Mr Rudd and his deputy Julia Gillard were attending a state Labor conference in Melbourne, the first since Premier Steve Bracks secured his third consecutive victory.

Going into the conference, Ms Gillard defended Mr Rudd as a man big enough to admit his mistakes.

She said Mr Rudd had answered all the questions he needed to with the Canberra press gallery earlier this week.

Prime Minister John Howard was drowning in hypocrisy after revelations that Senator Campbell also met with Mr Burke, she said.

"He (Mr Howard) needs to work out, having created this muddy mess, how he's going to get himself and his government out of it," she said.

April 29th, 2019 by admin

Minister Campbell resigns

Senator Campbell said his resignation was in the government's best interest but said his dealings with Mr Burke were not like those of Opposition Leader Kevin Rudd.

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"I had a 20-minute meeting in my Perth office with the WA Turf Club to discuss a proposal for an indigenous cultural centre," Senator Campbell said in statement.

"As well as turf club officials, Brian Burke attended, as did a state Labor MP.

"This was not a meeting in any way similar to those between Kevin Rudd and Mr Burke."

Mr Burke was jailed in the 1990s for fraud and is now at the centre of a corruption investigation in Perth.

The news of Senator Campbell's meeting with Mr Burke last June broke after days of attacks by the government led by Prime Minister John Howard on Mr Rudd over his contacts with the lobbyist and convicted felon.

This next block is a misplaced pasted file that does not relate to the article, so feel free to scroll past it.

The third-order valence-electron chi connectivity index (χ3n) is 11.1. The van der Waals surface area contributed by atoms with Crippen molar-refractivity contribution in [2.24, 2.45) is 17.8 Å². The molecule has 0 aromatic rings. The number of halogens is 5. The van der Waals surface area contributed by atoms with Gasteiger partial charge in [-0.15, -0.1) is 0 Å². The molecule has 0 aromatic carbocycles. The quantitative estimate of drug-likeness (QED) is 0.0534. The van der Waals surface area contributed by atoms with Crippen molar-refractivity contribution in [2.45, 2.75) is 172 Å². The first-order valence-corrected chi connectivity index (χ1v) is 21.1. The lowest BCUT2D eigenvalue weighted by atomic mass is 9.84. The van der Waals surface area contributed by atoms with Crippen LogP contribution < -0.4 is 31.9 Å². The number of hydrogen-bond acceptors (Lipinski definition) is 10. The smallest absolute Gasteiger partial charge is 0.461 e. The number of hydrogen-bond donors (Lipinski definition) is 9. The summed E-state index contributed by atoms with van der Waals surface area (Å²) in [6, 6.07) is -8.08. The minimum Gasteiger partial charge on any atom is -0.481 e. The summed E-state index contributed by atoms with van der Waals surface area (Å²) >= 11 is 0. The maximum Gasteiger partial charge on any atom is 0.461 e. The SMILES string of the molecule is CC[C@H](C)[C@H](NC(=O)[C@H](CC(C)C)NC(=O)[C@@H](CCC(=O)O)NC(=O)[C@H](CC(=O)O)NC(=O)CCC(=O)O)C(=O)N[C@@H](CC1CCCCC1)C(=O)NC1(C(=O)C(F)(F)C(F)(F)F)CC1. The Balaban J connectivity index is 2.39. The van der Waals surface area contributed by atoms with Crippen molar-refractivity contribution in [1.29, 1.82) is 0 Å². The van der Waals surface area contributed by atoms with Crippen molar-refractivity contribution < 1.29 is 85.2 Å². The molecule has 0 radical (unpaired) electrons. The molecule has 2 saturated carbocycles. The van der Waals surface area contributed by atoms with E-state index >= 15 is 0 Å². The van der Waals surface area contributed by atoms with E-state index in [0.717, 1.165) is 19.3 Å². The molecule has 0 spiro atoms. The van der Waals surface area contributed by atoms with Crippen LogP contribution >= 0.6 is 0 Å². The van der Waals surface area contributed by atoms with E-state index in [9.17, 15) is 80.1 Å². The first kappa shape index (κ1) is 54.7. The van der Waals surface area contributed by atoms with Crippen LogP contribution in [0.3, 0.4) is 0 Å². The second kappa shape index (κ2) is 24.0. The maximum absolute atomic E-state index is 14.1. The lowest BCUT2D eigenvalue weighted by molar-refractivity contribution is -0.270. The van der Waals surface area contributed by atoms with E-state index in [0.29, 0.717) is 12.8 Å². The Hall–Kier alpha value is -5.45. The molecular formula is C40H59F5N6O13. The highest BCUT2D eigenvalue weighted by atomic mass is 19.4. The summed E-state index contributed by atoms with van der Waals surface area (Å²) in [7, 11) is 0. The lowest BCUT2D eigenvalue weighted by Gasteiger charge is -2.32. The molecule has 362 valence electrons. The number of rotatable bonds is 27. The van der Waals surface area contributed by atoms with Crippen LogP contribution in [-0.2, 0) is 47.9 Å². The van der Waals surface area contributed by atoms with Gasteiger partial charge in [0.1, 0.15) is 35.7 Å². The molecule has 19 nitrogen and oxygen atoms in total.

"I have today tendered my resignation from the cabinet to the prime minister," Senator Campbell said.

"I strongly believe that this is in the best interests of the government."

He also told Network Ten he resigned because he wanted to see the government re-elected and did not want to provide a distraction.

The senator, who was environment minister at the time of the meeting, said by contrast Mr Rudd's appointments with Mr Burke on three occasions in 2005 were not coincidental.

"Mr Rudd's judgment has been seriously compromised and he must answer to the Australian people," he said in the statement.

"Clearly he has sought to conceal from the Australian people the nature of his meetings with Mr Burke."

April 29th, 2019 by admin

Terry Hicks wary on plea deal

Terry Hicks was responding to reports in Fairfax newspapers that US military prosecutors have held preliminary talks on a plea bargain with his son's legal team.

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"It doesn't matter what I say, it comes down to David," Mr Hicks told AAP.